Unemployment likely to grow, even with predictions of growth
Johannesburg - South Africa would probably end 2000 with more unemployed people on the streets, even if President Thabo Mbeki`s dream of robust growth was achieved this year, economists and political observers said last week.
The most important action the government could take to stimulate sustainable employment would be to establish an employment coordinating committee reporting to Cabinet or even an employment ministry, they said.
Tony Twine, an economist at Econometrix, said it was crucial to bring together the divided ministries of finance, labour and trade and industry.
Twine said it was "becoming more and more apparent to everyone, barring those who choose not to recognise it, quite how badly the economy was structured before 1994.
"The economy was inward-oriented, producing for its own market at any cost, and it had concealed employment in the public sector, including the homeland governments," Twine said.
"As a result of trying to introduce efficiency and effectiveness, we have gone through a huge job loss cycle. Any jobs created have been swamped by job destruction and now government and para-statals are set to join the spiral."
"This has happened in industrialised nations too. The European Union has had growth in output without any growth in employment. But these countries have an accumulated wealth of centuries to provide a social security net which we don`t have.
"Quite frankly, there`s nothing on the horizon which points to more people being employed by the end of 2002 than there are now, even if we have growth of 3,5 percent. The best we can hope for is that increase in the rate of unemployment will decline - in other words that things get worse slower," he concluded.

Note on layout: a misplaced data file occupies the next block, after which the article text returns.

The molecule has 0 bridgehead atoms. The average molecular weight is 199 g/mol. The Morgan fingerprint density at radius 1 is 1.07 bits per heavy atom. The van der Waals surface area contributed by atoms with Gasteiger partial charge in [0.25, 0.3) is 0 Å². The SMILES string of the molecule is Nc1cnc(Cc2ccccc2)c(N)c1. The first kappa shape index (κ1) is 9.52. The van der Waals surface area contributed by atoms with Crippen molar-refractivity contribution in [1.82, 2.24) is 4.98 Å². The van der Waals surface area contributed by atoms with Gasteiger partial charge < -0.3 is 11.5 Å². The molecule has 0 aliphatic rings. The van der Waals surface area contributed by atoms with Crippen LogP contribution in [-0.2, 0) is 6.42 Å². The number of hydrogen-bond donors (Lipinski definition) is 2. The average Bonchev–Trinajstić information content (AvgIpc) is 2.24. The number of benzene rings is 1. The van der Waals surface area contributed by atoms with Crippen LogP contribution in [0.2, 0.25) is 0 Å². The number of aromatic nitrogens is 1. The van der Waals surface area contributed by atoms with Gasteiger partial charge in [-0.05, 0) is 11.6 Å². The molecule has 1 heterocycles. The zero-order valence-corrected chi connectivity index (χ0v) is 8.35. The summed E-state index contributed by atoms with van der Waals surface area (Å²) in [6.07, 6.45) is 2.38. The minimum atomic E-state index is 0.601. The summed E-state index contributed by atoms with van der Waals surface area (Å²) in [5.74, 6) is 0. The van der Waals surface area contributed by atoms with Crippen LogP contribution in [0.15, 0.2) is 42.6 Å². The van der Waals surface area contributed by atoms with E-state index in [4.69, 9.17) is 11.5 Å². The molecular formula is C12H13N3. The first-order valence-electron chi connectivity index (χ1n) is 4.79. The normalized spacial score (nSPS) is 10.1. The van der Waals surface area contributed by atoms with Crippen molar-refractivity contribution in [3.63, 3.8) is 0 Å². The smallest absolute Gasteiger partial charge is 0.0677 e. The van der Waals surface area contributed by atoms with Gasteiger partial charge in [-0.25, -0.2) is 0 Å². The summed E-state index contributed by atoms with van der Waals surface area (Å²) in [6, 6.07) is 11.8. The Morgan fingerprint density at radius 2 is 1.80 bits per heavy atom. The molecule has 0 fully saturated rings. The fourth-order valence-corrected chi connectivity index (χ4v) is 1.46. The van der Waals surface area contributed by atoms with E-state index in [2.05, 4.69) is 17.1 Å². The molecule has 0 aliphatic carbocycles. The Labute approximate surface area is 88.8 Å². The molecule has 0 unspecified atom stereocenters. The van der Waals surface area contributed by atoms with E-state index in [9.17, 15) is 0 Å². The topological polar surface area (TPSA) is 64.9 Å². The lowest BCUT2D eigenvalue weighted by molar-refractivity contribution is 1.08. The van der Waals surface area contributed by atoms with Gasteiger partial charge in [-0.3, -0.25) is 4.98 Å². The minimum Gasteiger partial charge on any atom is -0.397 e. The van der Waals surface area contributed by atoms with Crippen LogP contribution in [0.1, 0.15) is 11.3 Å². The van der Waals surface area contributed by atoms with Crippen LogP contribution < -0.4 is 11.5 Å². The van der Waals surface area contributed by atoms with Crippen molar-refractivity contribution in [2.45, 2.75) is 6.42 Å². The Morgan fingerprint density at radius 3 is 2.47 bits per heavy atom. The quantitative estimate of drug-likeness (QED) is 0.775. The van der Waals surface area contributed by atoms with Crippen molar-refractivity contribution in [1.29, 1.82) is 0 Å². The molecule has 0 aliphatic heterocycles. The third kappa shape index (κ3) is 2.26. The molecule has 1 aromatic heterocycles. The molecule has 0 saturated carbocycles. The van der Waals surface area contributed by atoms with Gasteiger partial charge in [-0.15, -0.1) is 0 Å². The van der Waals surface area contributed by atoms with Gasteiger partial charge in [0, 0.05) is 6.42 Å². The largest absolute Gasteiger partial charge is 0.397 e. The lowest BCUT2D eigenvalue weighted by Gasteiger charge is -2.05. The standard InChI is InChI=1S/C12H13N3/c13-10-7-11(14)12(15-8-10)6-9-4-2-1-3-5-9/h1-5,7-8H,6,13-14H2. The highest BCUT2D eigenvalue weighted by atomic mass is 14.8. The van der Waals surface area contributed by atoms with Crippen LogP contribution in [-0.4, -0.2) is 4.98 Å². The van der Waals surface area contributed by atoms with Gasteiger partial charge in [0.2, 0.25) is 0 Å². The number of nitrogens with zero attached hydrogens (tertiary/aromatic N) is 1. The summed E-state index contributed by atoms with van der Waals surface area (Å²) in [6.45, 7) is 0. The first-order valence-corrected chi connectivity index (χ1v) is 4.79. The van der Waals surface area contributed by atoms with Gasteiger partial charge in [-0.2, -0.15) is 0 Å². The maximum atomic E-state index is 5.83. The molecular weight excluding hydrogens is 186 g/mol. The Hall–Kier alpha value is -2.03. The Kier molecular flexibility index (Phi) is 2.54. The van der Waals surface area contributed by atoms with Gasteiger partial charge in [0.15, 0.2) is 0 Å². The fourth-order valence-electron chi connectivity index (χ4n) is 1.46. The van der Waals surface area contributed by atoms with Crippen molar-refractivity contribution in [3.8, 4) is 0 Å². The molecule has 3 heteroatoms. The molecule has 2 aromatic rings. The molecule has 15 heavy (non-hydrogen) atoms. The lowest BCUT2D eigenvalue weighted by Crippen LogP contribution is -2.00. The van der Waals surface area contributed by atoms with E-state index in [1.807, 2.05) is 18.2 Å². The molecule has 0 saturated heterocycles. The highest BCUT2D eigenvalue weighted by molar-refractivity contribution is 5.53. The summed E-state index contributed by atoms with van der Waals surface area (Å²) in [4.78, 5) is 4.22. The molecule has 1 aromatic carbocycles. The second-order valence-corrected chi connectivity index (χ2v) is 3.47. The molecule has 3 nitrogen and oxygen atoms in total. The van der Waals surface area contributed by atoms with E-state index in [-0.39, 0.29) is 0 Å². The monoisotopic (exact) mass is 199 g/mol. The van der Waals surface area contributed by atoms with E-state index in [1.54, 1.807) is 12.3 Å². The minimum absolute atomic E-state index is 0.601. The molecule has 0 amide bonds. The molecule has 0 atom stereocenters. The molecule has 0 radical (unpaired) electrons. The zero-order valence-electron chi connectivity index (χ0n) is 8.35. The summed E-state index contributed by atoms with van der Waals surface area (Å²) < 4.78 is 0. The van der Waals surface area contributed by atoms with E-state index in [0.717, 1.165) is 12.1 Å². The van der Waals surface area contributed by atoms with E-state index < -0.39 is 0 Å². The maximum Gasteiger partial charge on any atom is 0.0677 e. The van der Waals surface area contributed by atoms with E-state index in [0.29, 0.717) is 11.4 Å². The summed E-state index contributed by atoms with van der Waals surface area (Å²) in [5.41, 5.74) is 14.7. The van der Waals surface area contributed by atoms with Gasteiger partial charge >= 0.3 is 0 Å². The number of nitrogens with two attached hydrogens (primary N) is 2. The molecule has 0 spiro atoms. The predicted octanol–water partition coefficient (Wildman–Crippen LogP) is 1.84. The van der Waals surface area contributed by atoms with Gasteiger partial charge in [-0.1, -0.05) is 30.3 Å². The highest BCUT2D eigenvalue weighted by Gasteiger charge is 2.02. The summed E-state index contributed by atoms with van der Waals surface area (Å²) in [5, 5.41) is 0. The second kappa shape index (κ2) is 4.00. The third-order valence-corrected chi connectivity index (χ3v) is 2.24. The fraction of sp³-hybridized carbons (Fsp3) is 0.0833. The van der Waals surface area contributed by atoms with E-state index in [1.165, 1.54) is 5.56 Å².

Twine said relying heavily on one or two sectors like tourism or the small, medium and micro-size (SMME) sector would also not be enough.
Haroon Bhorat, of the development policy research centre at UCT, agreed. Initial studies, he said, suggested the sector was doing poorly, contrary to its public image.
"The numbers show 1,5 million people employed in the SMME sector, the majority of whom are Africans earning very low, in fact, survivalist wages. SMMEs are not dynamic, cutting-edge enterprises which can be relied on to provide employment. As a result, building a sustainable strategy around SMMEs is misplaced."
Twine said the challenge lay not just with the government, but with business too. Managers would have to realise that to compete effectively in a global environment, increased productivity was not enough. They also had to hone their marketing, retail and exporting skills.
Pieter Botha, the founder of 3Prep, an economic think-tank, said South Africa`s consumer base was unable to play any meaningful support role because it was too heavily indebted.
This structural distortion also resulted in capital concentration distortions, where South Africans spent about 17,5 percent of their gross domestic product on life insurance - the highest concentration in the world.
Twine said the lack of consumer support meant South Africa`s research and development bodies should concentrate on unique developments, rather than on how to copy and displace imports, which had been their focus for many years.
Klaus Bauknecht, a BoE economist, this week highlighted the government`s poor performance in education as being a major problem area in government efficiency. It was not enough for the government to exhibit fiscal discipline; it had to deliver too.
Human capital development was vital to economic progress, particularly with respect to education.
"Sustainable wealth creation necessitates the development of all untapped human capital E successful government policy stretches beyond the department of finance," he said.
Bhorat said an analysis of South Africa`s 4 million unemployed showed most had less than a matric, resulting in a complete mismatch between labour demand and labour supply.
Labour demand trends showed most growth occurring in the financial sector, business services, retail and tourism, where most jobs were at a higher skills level.
The new skills levy held the potential to retrain retrenched workers, but its success would depend on the attitudes of skills transferees and transferers.
Twine said: "One hopes there is transfer and that it`s the correct kind of skills - some skills are not appropriate for the economy. At the end of the day, it`s is not about job creation, it`s about work creation."